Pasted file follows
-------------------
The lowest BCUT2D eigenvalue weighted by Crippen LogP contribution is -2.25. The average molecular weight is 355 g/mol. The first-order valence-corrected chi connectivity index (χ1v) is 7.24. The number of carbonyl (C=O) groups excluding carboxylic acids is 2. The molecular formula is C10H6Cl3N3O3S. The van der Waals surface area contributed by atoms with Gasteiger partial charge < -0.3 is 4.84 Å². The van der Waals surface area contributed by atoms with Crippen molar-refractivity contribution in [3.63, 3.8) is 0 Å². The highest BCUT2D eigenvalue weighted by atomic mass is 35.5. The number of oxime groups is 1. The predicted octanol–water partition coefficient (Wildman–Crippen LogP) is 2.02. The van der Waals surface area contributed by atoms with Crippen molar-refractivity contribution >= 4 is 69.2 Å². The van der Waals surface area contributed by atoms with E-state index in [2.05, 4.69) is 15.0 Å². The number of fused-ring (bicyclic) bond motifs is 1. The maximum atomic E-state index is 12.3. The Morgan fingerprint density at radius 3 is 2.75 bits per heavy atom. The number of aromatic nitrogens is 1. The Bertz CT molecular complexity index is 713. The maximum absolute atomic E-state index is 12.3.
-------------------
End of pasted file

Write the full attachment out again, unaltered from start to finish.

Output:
The lowest BCUT2D eigenvalue weighted by Crippen LogP contribution is -2.25. The average molecular weight is 355 g/mol. The first-order valence-corrected chi connectivity index (χ1v) is 7.24. The number of carbonyl (C=O) groups excluding carboxylic acids is 2. The molecular formula is C10H6Cl3N3O3S. The van der Waals surface area contributed by atoms with Gasteiger partial charge < -0.3 is 4.84 Å². The van der Waals surface area contributed by atoms with Crippen molar-refractivity contribution in [3.63, 3.8) is 0 Å². The highest BCUT2D eigenvalue weighted by atomic mass is 35.5. The number of oxime groups is 1. The predicted octanol–water partition coefficient (Wildman–Crippen LogP) is 2.02. The van der Waals surface area contributed by atoms with Crippen molar-refractivity contribution >= 4 is 69.2 Å². The van der Waals surface area contributed by atoms with E-state index in [2.05, 4.69) is 15.0 Å². The number of fused-ring (bicyclic) bond motifs is 1. The maximum atomic E-state index is 12.3. The Morgan fingerprint density at radius 3 is 2.75 bits per heavy atom. The number of aromatic nitrogens is 1. The Bertz CT molecular complexity index is 713. The maximum absolute atomic E-state index is 12.3.